“Yellow leaves carpeted the lanes and fluttered.”
In this description the “fluttered” leaves pave the way for unpleasantness in Baskerville Hall and could foreshadow the end of the year, and perhaps metaphorically speaking, the end of Sir Henry Baskerville’s life given the ‘curse’ on his family.
Watson refers to “the grim suggestiveness of the barren waste, the chilling wind’ and the darkling sky.”
This sets the scene for something dangerous about to happen and the use of pathetic fallacy prepares the reader for death or a strike of supernatural. Although, the area around the Baskerville Hall is described negatively and the reader will have a grim impression of the area itself:
“Over the green squares of the fields and the low curve of a wood there rose in the distance a grey, melancholy hill, with a strange jagged summit, dim and vague in the distance, like some fantastic landscape in a dream”
The use of words, “grey” and “melancholy”, creates an effect of the bitter, depressing and sad atmosphere around the Baskerville Hall, leading to a conflict between the human and natural forces.
In addition, the use of juxtaposition is effective because, “the green squares of the fields” sounds pleasant but the view detenorates with the jagged summit, is described as, “melancholy”, “grey” and “vague”. There is therefore a sharp contrast between the settings the moor and London which portrays as being very “civilised” and “pleasant”. Conan Doyle portrays Dartmoor as cold and uninviting by contrasting it with the green fields:
“The beautiful green fields with thick hedges were behind us, and were now on the cold, open moor.”
This quotation shows the reader that the Dartmoor is a dangerous and mysterious area and the atmosphere in the area is progressively tense and quite dramatic. In addition the moor is described again in a sinister way; this adds to the negative effect:
“Everything was grey, hard and wild. Huge rough stones stood on the hard ground. The tops of the hill stood sharply like cruel teeth against the sky.”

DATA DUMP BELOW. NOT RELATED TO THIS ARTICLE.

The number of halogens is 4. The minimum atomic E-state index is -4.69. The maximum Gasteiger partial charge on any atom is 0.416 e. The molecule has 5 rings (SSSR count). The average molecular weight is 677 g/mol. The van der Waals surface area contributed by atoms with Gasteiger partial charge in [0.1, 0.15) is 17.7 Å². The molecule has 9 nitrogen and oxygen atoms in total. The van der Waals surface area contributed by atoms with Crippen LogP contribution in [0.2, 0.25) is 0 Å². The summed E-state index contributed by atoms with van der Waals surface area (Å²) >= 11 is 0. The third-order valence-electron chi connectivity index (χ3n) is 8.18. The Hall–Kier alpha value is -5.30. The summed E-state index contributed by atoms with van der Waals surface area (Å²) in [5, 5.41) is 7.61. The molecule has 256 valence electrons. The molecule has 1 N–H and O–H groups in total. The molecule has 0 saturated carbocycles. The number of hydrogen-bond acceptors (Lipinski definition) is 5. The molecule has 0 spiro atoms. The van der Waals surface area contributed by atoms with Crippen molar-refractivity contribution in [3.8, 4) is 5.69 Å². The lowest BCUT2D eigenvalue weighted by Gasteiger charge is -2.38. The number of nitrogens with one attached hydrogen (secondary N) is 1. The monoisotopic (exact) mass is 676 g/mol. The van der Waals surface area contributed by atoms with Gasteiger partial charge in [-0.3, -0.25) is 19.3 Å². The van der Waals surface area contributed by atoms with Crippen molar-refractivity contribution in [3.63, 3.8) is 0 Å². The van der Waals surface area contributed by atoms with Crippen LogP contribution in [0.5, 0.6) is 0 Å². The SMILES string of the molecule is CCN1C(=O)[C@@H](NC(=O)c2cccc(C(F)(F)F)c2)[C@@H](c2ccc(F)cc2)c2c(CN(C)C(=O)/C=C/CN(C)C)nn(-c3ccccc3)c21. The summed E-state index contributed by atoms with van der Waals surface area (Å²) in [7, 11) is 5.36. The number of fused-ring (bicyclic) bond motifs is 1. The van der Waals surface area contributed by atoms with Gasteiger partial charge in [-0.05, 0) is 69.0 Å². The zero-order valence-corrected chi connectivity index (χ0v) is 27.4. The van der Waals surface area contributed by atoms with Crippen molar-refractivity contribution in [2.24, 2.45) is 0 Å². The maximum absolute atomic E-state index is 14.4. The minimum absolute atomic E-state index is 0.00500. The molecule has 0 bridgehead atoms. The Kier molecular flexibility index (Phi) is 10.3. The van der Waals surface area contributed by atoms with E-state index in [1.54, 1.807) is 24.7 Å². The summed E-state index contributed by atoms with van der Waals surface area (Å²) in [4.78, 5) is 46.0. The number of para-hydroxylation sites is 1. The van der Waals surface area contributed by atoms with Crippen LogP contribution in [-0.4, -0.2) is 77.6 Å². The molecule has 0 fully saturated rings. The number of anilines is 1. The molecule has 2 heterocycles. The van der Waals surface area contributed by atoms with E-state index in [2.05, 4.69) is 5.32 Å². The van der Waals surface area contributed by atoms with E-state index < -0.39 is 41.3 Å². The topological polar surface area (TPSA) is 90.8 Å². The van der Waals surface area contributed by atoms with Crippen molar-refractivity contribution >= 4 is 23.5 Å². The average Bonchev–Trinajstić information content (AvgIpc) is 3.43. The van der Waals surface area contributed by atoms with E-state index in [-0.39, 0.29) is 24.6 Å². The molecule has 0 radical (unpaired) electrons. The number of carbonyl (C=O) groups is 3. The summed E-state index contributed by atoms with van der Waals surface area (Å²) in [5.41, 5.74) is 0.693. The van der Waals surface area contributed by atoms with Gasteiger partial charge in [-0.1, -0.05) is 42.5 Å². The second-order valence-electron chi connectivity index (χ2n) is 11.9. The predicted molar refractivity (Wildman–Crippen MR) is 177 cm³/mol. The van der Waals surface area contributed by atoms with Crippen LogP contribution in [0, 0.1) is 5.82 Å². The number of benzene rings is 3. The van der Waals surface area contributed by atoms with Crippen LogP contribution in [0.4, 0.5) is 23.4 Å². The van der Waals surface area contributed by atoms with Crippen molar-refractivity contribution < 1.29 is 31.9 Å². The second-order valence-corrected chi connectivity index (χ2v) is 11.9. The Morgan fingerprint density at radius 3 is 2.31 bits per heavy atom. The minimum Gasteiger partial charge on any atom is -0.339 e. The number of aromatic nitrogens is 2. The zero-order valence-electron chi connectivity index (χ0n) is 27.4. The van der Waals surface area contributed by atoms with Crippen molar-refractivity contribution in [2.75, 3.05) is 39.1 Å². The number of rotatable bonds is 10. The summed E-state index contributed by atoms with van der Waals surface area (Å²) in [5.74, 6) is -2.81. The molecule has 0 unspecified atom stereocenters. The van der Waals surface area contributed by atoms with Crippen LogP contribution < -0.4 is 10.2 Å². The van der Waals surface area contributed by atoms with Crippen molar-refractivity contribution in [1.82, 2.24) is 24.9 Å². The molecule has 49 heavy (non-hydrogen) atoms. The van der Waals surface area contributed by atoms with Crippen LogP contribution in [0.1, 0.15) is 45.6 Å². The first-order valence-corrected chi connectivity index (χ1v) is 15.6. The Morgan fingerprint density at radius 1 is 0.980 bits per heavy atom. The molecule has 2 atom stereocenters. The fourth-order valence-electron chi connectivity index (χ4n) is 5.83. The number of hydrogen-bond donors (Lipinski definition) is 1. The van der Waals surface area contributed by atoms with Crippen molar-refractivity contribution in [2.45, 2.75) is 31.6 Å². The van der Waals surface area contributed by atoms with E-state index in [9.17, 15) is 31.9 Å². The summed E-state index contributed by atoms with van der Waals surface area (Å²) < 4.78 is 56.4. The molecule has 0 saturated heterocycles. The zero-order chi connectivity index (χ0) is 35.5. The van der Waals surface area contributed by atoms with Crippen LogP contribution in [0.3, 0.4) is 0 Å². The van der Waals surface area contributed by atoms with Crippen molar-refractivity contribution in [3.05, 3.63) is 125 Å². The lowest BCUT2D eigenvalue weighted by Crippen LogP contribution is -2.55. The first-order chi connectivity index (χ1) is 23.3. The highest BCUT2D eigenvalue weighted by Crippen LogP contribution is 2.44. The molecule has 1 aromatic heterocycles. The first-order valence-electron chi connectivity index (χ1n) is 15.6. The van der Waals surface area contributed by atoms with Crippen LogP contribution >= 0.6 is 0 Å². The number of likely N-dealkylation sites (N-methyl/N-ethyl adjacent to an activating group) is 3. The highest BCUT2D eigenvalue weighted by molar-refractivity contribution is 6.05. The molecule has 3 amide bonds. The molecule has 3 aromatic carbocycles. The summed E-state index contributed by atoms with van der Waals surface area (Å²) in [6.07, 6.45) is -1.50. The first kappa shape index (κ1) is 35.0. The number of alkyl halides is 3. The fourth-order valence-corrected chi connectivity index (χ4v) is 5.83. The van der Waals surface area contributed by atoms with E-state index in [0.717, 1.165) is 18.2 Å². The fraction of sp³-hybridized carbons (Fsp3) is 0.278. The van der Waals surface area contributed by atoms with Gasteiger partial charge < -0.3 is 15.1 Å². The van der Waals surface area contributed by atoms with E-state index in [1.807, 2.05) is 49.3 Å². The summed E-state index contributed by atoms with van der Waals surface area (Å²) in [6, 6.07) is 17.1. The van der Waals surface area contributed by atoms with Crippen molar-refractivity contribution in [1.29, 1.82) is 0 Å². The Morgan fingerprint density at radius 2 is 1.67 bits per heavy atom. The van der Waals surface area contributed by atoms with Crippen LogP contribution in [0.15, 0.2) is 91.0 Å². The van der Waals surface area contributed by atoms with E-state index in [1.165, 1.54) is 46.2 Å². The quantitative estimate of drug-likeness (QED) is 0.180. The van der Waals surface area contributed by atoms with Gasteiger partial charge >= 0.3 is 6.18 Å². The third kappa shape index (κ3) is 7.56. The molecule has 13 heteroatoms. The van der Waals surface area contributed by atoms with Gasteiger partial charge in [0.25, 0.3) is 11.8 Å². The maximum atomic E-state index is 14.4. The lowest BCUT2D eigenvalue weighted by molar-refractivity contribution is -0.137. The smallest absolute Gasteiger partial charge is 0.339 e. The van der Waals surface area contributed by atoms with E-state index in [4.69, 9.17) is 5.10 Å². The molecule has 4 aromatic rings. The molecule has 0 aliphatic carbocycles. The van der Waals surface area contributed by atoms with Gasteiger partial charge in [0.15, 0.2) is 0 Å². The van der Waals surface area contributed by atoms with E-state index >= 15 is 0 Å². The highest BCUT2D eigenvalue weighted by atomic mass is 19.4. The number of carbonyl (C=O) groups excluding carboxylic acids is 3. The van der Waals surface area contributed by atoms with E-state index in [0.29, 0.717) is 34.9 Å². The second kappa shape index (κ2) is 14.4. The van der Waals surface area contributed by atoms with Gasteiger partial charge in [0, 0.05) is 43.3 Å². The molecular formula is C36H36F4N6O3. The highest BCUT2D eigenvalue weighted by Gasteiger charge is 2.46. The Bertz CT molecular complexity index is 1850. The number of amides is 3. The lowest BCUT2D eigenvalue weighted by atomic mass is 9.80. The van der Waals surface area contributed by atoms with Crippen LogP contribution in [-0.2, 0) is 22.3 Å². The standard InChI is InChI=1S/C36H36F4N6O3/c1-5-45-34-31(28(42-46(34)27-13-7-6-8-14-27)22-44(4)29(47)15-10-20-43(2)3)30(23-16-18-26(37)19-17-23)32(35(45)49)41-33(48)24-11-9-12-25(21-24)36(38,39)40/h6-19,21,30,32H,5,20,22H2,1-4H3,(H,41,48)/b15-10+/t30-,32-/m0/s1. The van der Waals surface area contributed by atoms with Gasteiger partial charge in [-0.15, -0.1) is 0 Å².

This demonstrates that the moor has a very tense atmosphere and the use of similes, the hilltops appearing “sharply like cruel teeth”, empathises the vicious and evil side of the moor; it also suggests that perhaps, Sir Henry may die due to the hound’s vicious teeth.
Similarly, the author describes the noises associated with the moor in great detail to create a sense of tension:
“A long, low moan, indescribably sad, swept over the moor. It filled the whole air, and yet it was impossible to say whence it came. From a dull murmur it swelled into a deep roar, and then sank back into a melancholy, throbbing murmur once again.”
This shows the reader that the atmosphere around Baskerville Hall is grim and tense; the effect of this is to provide a build up in which murder will take place and make the reader feel scared and intrigued. Sir Henry, the heir to Baskerville Hall, tries to be positive about his inherited property and lights it up:
“I’ll have a row of electric lamps up here inside of six months, and you won’t know it again, with a thousand candlepower Swan and Edison right here in front of the hall door,”
Nonetheless, the sinister setting tends to prevail. However, for once, the hall is portrayed positively rather than being sad and dark. Baskerville Hall is usually described in an oppressive light: